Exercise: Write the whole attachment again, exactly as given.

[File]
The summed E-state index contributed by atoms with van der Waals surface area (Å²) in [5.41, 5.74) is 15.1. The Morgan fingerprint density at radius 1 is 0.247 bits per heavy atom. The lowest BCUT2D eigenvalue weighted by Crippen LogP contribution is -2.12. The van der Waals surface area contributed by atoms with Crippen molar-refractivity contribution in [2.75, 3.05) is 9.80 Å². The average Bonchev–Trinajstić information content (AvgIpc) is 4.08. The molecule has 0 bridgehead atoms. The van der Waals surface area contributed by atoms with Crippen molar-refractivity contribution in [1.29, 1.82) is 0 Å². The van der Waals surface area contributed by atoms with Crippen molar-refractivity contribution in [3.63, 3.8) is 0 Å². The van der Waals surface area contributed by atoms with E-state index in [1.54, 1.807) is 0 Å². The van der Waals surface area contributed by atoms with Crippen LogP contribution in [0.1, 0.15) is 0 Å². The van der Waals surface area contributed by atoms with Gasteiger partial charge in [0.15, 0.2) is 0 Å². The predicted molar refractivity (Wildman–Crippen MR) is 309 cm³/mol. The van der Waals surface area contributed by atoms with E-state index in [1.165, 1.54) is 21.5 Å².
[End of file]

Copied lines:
The summed E-state index contributed by atoms with van der Waals surface area (Å²) in [5.41, 5.74) is 15.1. The Morgan fingerprint density at radius 1 is 0.247 bits per heavy atom. The lowest BCUT2D eigenvalue weighted by Crippen LogP contribution is -2.12. The van der Waals surface area contributed by atoms with Crippen molar-refractivity contribution in [2.75, 3.05) is 9.80 Å². The average Bonchev–Trinajstić information content (AvgIpc) is 4.08. The molecule has 0 bridgehead atoms. The van der Waals surface area contributed by atoms with Crippen molar-refractivity contribution in [1.29, 1.82) is 0 Å². The van der Waals surface area contributed by atoms with Crippen molar-refractivity contribution in [3.63, 3.8) is 0 Å². The van der Waals surface area contributed by atoms with E-state index in [1.54, 1.807) is 0 Å². The van der Waals surface area contributed by atoms with Crippen LogP contribution in [0.1, 0.15) is 0 Å². The van der Waals surface area contributed by atoms with Gasteiger partial charge in [0.15, 0.2) is 0 Å². The predicted molar refractivity (Wildman–Crippen MR) is 309 cm³/mol. The van der Waals surface area contributed by atoms with E-state index in [1.165, 1.54) is 21.5 Å².